Hello again Robert,
I'm finally coming back around to this project.
I see that using a time stepper with gradual load increase is the way to go for a very large deformation solution; is there a recommended way to go about this in sfepy? Is there a way to implement an increasing variable into the built-in time solver, or is it better to run the simulation in a python loop and modify the inputs manually?
I am also not clear on whether the original mesh is suitable for every time step or if it will need to be updated.
And yes, I think this would certainly be an interesting test when it's completed, especially if we can compare to known analytical solutions.
Thanks for your help!
On 02/23/2013 06:13 AM, Robert Cimrman wrote:
On 02/22/2013 06:40 PM, David Mashburn wrote:
Thanks Robert, that already helps a lot. Glad to know it is a non-trivial question.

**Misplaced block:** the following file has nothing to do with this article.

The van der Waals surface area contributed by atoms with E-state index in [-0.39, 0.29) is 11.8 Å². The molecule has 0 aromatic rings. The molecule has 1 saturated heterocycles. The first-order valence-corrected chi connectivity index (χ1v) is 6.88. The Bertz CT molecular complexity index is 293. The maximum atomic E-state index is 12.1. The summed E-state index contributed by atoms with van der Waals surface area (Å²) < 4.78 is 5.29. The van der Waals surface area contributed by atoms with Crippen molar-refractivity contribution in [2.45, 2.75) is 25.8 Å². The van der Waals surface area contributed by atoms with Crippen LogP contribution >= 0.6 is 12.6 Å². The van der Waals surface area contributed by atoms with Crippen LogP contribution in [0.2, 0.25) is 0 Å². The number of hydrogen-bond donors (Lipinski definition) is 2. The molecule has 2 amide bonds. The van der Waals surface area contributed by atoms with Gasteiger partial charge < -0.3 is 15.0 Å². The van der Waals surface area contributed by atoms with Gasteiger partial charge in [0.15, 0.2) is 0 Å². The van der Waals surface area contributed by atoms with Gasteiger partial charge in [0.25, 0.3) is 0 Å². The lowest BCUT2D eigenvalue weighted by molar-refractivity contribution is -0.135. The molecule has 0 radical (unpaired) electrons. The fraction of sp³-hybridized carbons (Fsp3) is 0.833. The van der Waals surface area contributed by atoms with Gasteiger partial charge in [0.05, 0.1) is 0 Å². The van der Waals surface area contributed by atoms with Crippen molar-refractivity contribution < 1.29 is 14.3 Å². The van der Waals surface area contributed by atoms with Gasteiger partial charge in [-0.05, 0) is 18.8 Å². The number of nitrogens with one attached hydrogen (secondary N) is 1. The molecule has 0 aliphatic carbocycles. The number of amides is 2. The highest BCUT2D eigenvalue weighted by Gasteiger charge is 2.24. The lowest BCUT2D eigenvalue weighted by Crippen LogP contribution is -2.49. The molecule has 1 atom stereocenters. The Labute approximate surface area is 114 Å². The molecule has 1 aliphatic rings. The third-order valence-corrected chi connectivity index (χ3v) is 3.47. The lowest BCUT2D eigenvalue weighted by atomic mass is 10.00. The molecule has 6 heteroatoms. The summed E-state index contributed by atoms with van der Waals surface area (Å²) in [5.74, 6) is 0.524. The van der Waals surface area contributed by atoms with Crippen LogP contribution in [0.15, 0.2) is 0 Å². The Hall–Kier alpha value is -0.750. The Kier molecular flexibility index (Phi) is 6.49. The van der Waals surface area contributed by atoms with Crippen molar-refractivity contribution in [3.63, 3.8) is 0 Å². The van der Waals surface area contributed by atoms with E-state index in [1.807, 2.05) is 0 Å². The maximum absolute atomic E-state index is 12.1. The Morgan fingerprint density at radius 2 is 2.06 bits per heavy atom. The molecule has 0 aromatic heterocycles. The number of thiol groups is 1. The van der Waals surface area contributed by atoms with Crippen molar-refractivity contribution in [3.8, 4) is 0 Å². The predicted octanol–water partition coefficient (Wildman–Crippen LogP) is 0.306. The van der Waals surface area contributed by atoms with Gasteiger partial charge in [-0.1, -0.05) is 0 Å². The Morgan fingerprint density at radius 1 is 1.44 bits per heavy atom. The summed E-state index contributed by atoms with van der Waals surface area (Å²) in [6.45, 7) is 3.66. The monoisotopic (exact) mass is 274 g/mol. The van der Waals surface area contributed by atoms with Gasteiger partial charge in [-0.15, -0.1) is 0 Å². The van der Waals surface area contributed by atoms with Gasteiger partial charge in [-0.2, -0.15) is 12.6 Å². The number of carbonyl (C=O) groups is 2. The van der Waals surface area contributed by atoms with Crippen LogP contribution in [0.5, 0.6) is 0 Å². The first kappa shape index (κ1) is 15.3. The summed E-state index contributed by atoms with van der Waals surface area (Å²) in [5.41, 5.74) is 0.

We are actually trying to cross-check some analytical solutions, so I would like to get this to work at least to some degree of confidence.
Do you think that those would be a good tests to add to sfepy test suite?
I've tried swapping out a simple neohookean system with bulk penalty and all that like in the example. A warp violation seems to be causing an exception after one iteration with a nominal amount of stress.
I've been digging through the nonlinear solver's parameters and can't find a way to shrink the initial step size. The other work-around I can think of is to use a time stepper to gradually increase the stress. Is there another/easier way to do this?
Yes, this is the way to do it - use time stepping to increase the load gradually. I am not aware of other ways. In nonlinear analysis with the Newton solver, a good initial guess is required.
Ok, that makes sense now.
Also, is it normal for a system with a fairly large deformation to throw a warp violation and then still recover afterwards (if so, then maybe this exception is a bug?)
How does it recover? I assume it just throws off the warped solution and the nonlinear iteration does not converge, right?